Hyundai’s HTRAC all-wheel drive is another available feature. The system tracks vehicle speed and road conditions to control braking between the left and right wheels. It also balances power

    between the front and rear wheels to ensure occupant safety while delivering superior cornering and driving dynamics on multiple road surfaces.

    Additional improvements have been made to the 2021 Santa Fe’s braking, ride and handling, noise reduction, and aerodynamics.

    The 2021 Hyundai Santa Fe will start at $26,850 for the SE base trim level, $28,650 for the SEL trim, $38,600 for the Limited, and $42,100 for the Calligraphy.

    The Santa Fe Hybrid is scheduled to go on sale in the first quarter of 2021, and the Santa Fe Plug-in Hybrid is expected to arrive later next year. Pricing for the HEV and PHEV models will be announced closer to launch.

    The Hyundai Santa Fe presentation was one of the final MAMA eMeets to wrap up the 2020 calendar year. The MAMA Board of Directors are hard at work to arrange for more MAMA eMeets to resume after the New Year.

  • 18 Nov 2020 3:15 PM | Anonymous member (Administrator)

    As we move toward the new year, it doesn’t appear as though we’ll have much clarity on the state of COVID-19 nor any potential vaccines or other remedies to help stem the tide of the disease. This means it’s very tough to plan for live, in-person events for 2021.


    Nevertheless, the MAMA Spring Rally is on the calendar for May 25 and 26. We will begin discussions shortly after the first of the year. Where those discussions will lead, it’s hard to tell. It’s fairly certain if we host the rally at Road America in May, it will be different from previous years, with social-distancing and other safety measures in place. Just know that we will be monitoring the situation with Road America, The Osthoff, and our manufacturer partners. The most important factor in any decision will be the health and safety of everyone involved.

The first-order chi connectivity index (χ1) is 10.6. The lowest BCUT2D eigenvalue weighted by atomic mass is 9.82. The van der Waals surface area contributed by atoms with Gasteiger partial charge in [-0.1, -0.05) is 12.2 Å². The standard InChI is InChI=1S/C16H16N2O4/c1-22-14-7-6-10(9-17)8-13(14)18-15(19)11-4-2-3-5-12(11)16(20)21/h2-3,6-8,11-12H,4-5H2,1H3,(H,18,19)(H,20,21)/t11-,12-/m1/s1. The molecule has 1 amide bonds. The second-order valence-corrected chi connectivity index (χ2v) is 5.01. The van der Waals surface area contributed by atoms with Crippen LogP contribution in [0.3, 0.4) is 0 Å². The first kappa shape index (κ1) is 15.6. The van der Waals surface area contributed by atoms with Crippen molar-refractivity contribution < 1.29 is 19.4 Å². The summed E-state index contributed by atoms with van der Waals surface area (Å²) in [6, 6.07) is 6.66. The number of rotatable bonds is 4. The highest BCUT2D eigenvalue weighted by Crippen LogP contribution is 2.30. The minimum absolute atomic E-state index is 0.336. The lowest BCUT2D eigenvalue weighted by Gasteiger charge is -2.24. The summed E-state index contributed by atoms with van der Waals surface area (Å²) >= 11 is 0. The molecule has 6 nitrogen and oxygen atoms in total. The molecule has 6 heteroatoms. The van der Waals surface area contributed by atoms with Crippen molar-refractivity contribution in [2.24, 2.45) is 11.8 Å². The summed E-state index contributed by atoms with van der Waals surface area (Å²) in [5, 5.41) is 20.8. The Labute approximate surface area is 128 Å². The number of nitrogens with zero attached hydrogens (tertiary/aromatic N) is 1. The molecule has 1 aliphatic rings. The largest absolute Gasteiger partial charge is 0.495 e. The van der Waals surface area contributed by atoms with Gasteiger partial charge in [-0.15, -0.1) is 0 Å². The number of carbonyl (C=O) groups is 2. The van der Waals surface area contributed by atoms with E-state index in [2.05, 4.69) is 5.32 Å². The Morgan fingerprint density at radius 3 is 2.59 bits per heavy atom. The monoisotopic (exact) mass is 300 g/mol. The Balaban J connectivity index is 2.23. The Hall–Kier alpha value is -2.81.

We will continue to host virtual product presentations with manufacturers and, when possible, host hybrid online/in person events like our recent Ford F-150 program. We have been getting great feedback from both journalists and manufacturers about the MAMA eMeets and appreciate everyone’s willingness to pivot to the new medium.

    We had hoped to have more clarity on the ability to host events by now, but obviously that isn’t the case. Given the reality of limited in-person gatherings and travel restrictions imposed by some manufacturers and media outlets, we will continue to look for innovative ways to provide value to all and look forward to a time when we can all be together again. 

    Be sure to check our website frequently for updated information, as well as our social media channels: Facebook, Twitter and Instagram

  • 18 Nov 2020 3:13 PM | Anonymous member (Administrator)

    MAMA Senior Vice President Harvey Briggs has co-authored a lavish new book that provides an insider’s look at Rolls-Royce Motor Cars Limited. Rolls-Royce Motor Cars: Making A Legend is a 296-page hardcover published by ACC Art Books Ltd., and is set to go on sale early next month.


    Harvey and his co-author Simon Van Booy received unprecedented access to Rolls-Royce’s headquarters: the Global Centre of Luxury Manufacturing Excellence in Goodwood, West Sussex, England. There, they interviewed Rolls-Royce executives, designers, and craftspeople, and saw firsthand how these extraordinary luxury vehicles are made.

    The book is a visual feast. It’s filled with breathtaking photography of Rolls-Royce vehicles both new and vintage, as well as original concept renderings and archival photos that provide important historical context. Photographer Mariona Vilaros contributed extensive behind-the-scenes images of Rolls-Royce’s impressive production facility—a place where old-world craftsmanship and time-honored techniques mix with the latest technology and manufacturing processes—and numerous portraits of the dedicated, highly skilled craftspeople and leaders who bring modern-day Rolls-Royce vehicles to life.